In today’s economic climate, it seems that Customer Loyalty is at an all time low, with consumers switching providers or changing brands based on price.  The underlying message is that the product or service is viewed as a commodity because there is no intrinsic value in buying it one place or the other.  All things considered equal, lowest price will win every time unless there is a compelling value in the relationship.  The path to retention (and growth) requires you to reward your customers, or “GIVE”, so that in turn you are rewarded by the customer and “GET” to keep and expand the business. 

5.       Deliver Great Service

Lastly, great service is hard to come by these days.  I am not sure why, but it seems to have been going downhill for some time.  Too many companies are focused on getting new clients in the door and are not providing the “care & feeding” of the clients already on board, and customers leave as fast as Sales can land them.    

I hope you find these tips useful and I look forward to your questions or feedback.  Don’t forget – I have a special prize to the first reader to tell me the other half of the rhymes in the song!

Vampires, Werewolves, and Targeting Consumers


No, I’m not that obvious. I can hear you thinking now, “Duh – Everyone knows that Vampires and Werewolves have been pursing people (read: target consumers) for centuries!” While true, that is not where I was going. I am referring more to the phenomenonal resurgence of these monster movie legends in pop culture today. Not only is it mainstream in the form of the Twilight saga, but with TrueBlood and scores of similiar shows. This is way bigger than Buffy the Vampire Slayer, Boris Karloff, or Tom Cruise could have ever imagined!

Then this past year, Werewolves were suddenly in the mix. Seemed like a “twist” to me, but for those that follow the ways of these creatures, apparently they often coexist and crosss paths; huh, who’da thunk it? All it took was one of the current reigning Vampire franchises to take the lead and everyone followed. So now you're asking yourself "So what?" and "What does this have to do with marketing and targeting consumers?”. The fact is that all of the movie companies, book publishers, toy manufacturers, you-name-it suppliers of whatever recognized a behavior and interest trend in the marketplace and are now riding the wave made up simply of like minded consumers. Just yesterday I was flipping though my 3 ba-zillion channels (and nothing is on) and ran across that movie from 1991 called “Silver Bullet” with Corey Haim and Gary Busey (it was a much better life for those 2 back then!) – it’s about a wheelchair bound kid who confronts the town Werewolf. Even old “products” get a boost when you have identifed the right audience.

So am I saying you should try to recognize the next cattle herd moment for marketing success? No – I am suggesting that you closely examine the behaviors and characteristics of your current clients. That could mean using Google Analytics on your website to capture browsing habits and click-through patterns. Or as previously discussed, it could mean looking at your clents purchase history and habits with you in terms of RFM (Recency Frequency Monetary) or even by enhancing your customer data with demographics or proprietary lifestage and lifestyle segmentation systems.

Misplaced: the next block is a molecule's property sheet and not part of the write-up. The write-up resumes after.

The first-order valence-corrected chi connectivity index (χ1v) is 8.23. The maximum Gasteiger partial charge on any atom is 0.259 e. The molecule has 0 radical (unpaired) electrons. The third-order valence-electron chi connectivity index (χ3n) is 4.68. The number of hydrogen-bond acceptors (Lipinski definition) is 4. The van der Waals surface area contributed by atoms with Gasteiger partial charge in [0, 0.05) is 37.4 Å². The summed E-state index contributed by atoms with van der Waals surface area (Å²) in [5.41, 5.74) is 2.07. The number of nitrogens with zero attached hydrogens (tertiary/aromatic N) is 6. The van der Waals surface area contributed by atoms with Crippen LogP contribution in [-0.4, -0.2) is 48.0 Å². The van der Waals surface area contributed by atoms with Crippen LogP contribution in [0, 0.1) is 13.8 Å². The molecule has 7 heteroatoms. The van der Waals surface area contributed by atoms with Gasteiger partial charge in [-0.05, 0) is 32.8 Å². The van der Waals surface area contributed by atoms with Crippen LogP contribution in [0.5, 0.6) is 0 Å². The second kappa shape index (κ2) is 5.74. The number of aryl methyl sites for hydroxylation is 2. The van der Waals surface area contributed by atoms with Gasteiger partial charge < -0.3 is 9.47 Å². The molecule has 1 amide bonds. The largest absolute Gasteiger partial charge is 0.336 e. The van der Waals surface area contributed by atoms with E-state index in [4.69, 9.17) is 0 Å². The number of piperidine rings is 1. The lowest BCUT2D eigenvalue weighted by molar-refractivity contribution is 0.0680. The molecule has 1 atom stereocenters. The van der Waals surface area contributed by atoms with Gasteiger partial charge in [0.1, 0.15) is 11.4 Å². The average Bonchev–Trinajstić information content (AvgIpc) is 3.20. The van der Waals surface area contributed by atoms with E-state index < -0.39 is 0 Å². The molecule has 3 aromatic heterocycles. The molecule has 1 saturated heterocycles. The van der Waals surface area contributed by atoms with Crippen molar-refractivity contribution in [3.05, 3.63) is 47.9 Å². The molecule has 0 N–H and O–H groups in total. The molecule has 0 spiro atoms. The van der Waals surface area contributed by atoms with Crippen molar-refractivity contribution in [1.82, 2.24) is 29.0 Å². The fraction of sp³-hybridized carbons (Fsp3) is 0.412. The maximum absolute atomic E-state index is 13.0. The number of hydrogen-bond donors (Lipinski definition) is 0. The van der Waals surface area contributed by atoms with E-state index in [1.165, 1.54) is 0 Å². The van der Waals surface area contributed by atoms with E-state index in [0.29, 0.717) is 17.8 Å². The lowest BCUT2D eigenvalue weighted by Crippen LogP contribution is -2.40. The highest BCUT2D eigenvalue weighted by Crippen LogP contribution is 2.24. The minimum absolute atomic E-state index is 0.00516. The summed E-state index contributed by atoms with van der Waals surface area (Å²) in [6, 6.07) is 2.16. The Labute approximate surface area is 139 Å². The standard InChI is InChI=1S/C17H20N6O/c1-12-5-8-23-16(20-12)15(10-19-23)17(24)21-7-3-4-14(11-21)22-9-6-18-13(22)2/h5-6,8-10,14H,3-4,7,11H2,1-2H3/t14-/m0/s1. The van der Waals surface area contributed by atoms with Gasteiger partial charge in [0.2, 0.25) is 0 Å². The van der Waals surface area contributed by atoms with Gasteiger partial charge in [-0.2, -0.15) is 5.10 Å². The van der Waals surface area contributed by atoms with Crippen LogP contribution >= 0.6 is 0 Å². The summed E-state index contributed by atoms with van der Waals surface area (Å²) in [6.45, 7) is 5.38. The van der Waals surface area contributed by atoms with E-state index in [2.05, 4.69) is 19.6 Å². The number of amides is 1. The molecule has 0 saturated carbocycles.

I look forward to your comments. If you would like to discuss any of these methods and how they can improve your marketing performance please contact me directly.

The Data Dilemma: Mining, Privacy, and Other Concerns


Xplor Lunch & Learn Series

I will be a panelist on the Xplor.org Lunch & Learn webinar scheduled for August 19th. The topic is “The Data Dilemma: Mining, Privacy, and Other Concerns”

Space is limited, so reserve your Webinar seat now at:
https://www2.gotomeeting.com/register/485313730

We’re all encouraged to make our marketing more relevant, add personalized marketing to transaction documents, and target direct mail more strategically. That requires using data, and that gives some people pause. Especially privacy advocates. What do you really need to know before you jump in the pool?

Our panel will include industry experts and will be hosted by Pat McGrew of Kodak.

Title: The Data Dilemma: Mining, Privacy, and Other Concerns

Date: Thursday, August 19, 2010

Time: 1:00 PM – 2:00 PM EDT

After registering you will receive a confirmation email containing information about joining the Webinar.

System Requirements
PC-based attendees
Required: Windows® 7, Vista, XP, 2003 Server or 2000

Macintosh®-based attendees
Required: Mac OS® X 10.4.11 (Tiger®) or newer

“Have you seen my glasses?”


Glasses Graphic With the obvious evidence that I was actually growing older, I finally accepted my fate and was recently fitted for a pair of “reading” glasses. Now and for evermore, the phrase “have you seen my glasses” will be part of my vernacular.

This got me thinking about how many businesses out there have been putting off “getting glasses” when it comes to looking closely at their customers and prospects. Or, for those that do have glasses, when was the last time they had the prescription checked and adjusted? In one of my previous articles, “Who are your best customers“, I explored the ways to take a closer look at your customers and why it’s important to do so regularly.

Over the years, I have spoken with many business owners and sales & marketing leaders, and I have found that the smaller the company, the more likely it is that they have not recently examined their customers (and have no plans to do so!). I find this interesting because the small business is probably the least likely to afford marketing to the wrong audience.

Building on the concepts I discussed in “Who are your best customers“, I am writing an article on calculating the Return on Marketing Investment (ROMI)and would like to hear your answers to the question “How do you decide how and what to spend on marketing?”

POLL: Which Lead Generation channel has been MOST effective for YOUR business?


Even Girl Scouts get it when it comes to sales & marketing…


I ran across this blog post and wanted to share.  The author took what every good business does (or should do) and adapted it for a group of Girl Scouts to execute and suceed – enjoy:

http://frombehindthepen.wordpress.com/2010/06/02/girl-scouts-thinking-outside-of-the-cookie-box-using-7-simple-marketing-strategies/